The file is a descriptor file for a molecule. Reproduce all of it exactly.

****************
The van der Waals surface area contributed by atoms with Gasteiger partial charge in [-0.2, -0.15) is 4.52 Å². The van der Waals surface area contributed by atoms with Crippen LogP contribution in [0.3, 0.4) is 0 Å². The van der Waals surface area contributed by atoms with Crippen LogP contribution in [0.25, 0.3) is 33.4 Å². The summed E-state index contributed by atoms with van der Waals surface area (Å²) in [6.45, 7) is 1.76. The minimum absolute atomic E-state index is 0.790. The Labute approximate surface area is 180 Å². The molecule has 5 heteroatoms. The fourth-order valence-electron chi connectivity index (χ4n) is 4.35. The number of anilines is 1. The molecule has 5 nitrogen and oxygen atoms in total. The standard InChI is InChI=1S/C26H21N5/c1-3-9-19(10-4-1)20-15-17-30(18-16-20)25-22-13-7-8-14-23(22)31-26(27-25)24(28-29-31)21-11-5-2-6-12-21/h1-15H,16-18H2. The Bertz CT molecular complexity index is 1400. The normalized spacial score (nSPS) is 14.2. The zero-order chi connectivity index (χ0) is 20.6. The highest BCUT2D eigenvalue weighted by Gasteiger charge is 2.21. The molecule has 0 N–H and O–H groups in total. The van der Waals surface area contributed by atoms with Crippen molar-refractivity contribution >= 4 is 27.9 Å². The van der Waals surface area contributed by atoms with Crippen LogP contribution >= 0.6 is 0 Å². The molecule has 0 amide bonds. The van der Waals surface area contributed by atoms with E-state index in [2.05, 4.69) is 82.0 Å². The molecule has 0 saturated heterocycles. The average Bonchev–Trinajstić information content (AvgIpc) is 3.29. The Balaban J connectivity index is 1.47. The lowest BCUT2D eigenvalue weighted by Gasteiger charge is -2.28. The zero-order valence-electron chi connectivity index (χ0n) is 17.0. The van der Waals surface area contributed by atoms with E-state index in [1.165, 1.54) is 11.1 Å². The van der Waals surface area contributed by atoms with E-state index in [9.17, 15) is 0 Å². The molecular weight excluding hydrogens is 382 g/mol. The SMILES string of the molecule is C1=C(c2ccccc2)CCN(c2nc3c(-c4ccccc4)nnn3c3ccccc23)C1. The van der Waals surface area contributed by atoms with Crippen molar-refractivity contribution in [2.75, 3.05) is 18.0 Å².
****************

The van der Waals surface area contributed by atoms with Gasteiger partial charge in [-0.2, -0.15) is 4.52 Å². The van der Waals surface area contributed by atoms with Crippen LogP contribution in [0.3, 0.4) is 0 Å². The van der Waals surface area contributed by atoms with Crippen LogP contribution in [0.25, 0.3) is 33.4 Å². The summed E-state index contributed by atoms with van der Waals surface area (Å²) in [6.45, 7) is 1.76. The minimum absolute atomic E-state index is 0.790. The Labute approximate surface area is 180 Å². The molecule has 5 heteroatoms. The fourth-order valence-electron chi connectivity index (χ4n) is 4.35. The number of anilines is 1. The molecule has 5 nitrogen and oxygen atoms in total. The standard InChI is InChI=1S/C26H21N5/c1-3-9-19(10-4-1)20-15-17-30(18-16-20)25-22-13-7-8-14-23(22)31-26(27-25)24(28-29-31)21-11-5-2-6-12-21/h1-15H,16-18H2. The Bertz CT molecular complexity index is 1400. The normalized spacial score (nSPS) is 14.2. The zero-order chi connectivity index (χ0) is 20.6. The highest BCUT2D eigenvalue weighted by Gasteiger charge is 2.21. The molecule has 0 N–H and O–H groups in total. The van der Waals surface area contributed by atoms with Crippen molar-refractivity contribution >= 4 is 27.9 Å². The van der Waals surface area contributed by atoms with Crippen LogP contribution >= 0.6 is 0 Å². The molecule has 0 amide bonds. The van der Waals surface area contributed by atoms with E-state index in [2.05, 4.69) is 82.0 Å². The molecule has 0 saturated heterocycles. The average Bonchev–Trinajstić information content (AvgIpc) is 3.29. The Balaban J connectivity index is 1.47. The lowest BCUT2D eigenvalue weighted by Gasteiger charge is -2.28. The zero-order valence-electron chi connectivity index (χ0n) is 17.0. The van der Waals surface area contributed by atoms with E-state index in [1.165, 1.54) is 11.1 Å². The van der Waals surface area contributed by atoms with E-state index in [9.17, 15) is 0 Å². The molecular weight excluding hydrogens is 382 g/mol. The SMILES string of the molecule is C1=C(c2ccccc2)CCN(c2nc3c(-c4ccccc4)nnn3c3ccccc23)C1. The van der Waals surface area contributed by atoms with Crippen molar-refractivity contribution in [2.75, 3.05) is 18.0 Å².